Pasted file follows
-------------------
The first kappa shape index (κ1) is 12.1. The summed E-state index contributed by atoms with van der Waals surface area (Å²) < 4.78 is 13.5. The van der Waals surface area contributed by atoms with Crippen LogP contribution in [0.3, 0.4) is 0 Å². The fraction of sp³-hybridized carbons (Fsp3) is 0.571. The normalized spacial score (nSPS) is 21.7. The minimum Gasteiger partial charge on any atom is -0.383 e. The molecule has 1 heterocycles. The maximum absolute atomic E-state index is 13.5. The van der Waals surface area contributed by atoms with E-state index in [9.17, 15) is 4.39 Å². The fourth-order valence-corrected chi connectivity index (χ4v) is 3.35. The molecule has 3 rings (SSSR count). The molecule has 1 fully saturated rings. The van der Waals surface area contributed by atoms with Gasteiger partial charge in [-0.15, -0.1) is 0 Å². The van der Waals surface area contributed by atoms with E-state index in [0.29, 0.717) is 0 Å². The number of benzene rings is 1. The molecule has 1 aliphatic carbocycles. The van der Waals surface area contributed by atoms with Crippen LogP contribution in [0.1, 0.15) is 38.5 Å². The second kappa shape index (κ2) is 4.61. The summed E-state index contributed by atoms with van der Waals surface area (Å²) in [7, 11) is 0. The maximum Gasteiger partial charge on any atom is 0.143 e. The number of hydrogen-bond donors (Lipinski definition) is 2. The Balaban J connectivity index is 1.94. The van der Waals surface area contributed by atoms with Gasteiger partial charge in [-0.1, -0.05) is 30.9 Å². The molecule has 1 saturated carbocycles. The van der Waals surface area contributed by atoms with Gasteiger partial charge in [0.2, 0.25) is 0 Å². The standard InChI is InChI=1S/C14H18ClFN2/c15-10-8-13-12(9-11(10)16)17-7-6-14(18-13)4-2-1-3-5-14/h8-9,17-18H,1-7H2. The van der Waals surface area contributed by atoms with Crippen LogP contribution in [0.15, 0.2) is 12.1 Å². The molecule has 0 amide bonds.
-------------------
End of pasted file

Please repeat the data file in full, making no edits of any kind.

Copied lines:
The first kappa shape index (κ1) is 12.1. The summed E-state index contributed by atoms with van der Waals surface area (Å²) < 4.78 is 13.5. The van der Waals surface area contributed by atoms with Crippen LogP contribution in [0.3, 0.4) is 0 Å². The fraction of sp³-hybridized carbons (Fsp3) is 0.571. The normalized spacial score (nSPS) is 21.7. The minimum Gasteiger partial charge on any atom is -0.383 e. The molecule has 1 heterocycles. The maximum absolute atomic E-state index is 13.5. The van der Waals surface area contributed by atoms with E-state index in [9.17, 15) is 4.39 Å². The fourth-order valence-corrected chi connectivity index (χ4v) is 3.35. The molecule has 3 rings (SSSR count). The molecule has 1 fully saturated rings. The van der Waals surface area contributed by atoms with Gasteiger partial charge in [-0.15, -0.1) is 0 Å². The van der Waals surface area contributed by atoms with E-state index in [0.29, 0.717) is 0 Å². The number of benzene rings is 1. The molecule has 1 aliphatic carbocycles. The van der Waals surface area contributed by atoms with Crippen LogP contribution in [0.1, 0.15) is 38.5 Å². The second kappa shape index (κ2) is 4.61. The summed E-state index contributed by atoms with van der Waals surface area (Å²) in [7, 11) is 0. The maximum Gasteiger partial charge on any atom is 0.143 e. The number of hydrogen-bond donors (Lipinski definition) is 2. The Balaban J connectivity index is 1.94. The van der Waals surface area contributed by atoms with Gasteiger partial charge in [-0.1, -0.05) is 30.9 Å². The molecule has 1 saturated carbocycles. The van der Waals surface area contributed by atoms with Gasteiger partial charge in [0.2, 0.25) is 0 Å². The standard InChI is InChI=1S/C14H18ClFN2/c15-10-8-13-12(9-11(10)16)17-7-6-14(18-13)4-2-1-3-5-14/h8-9,17-18H,1-7H2. The van der Waals surface area contributed by atoms with Crippen LogP contribution in [0.15, 0.2) is 12.1 Å². The molecule has 0 amide bonds.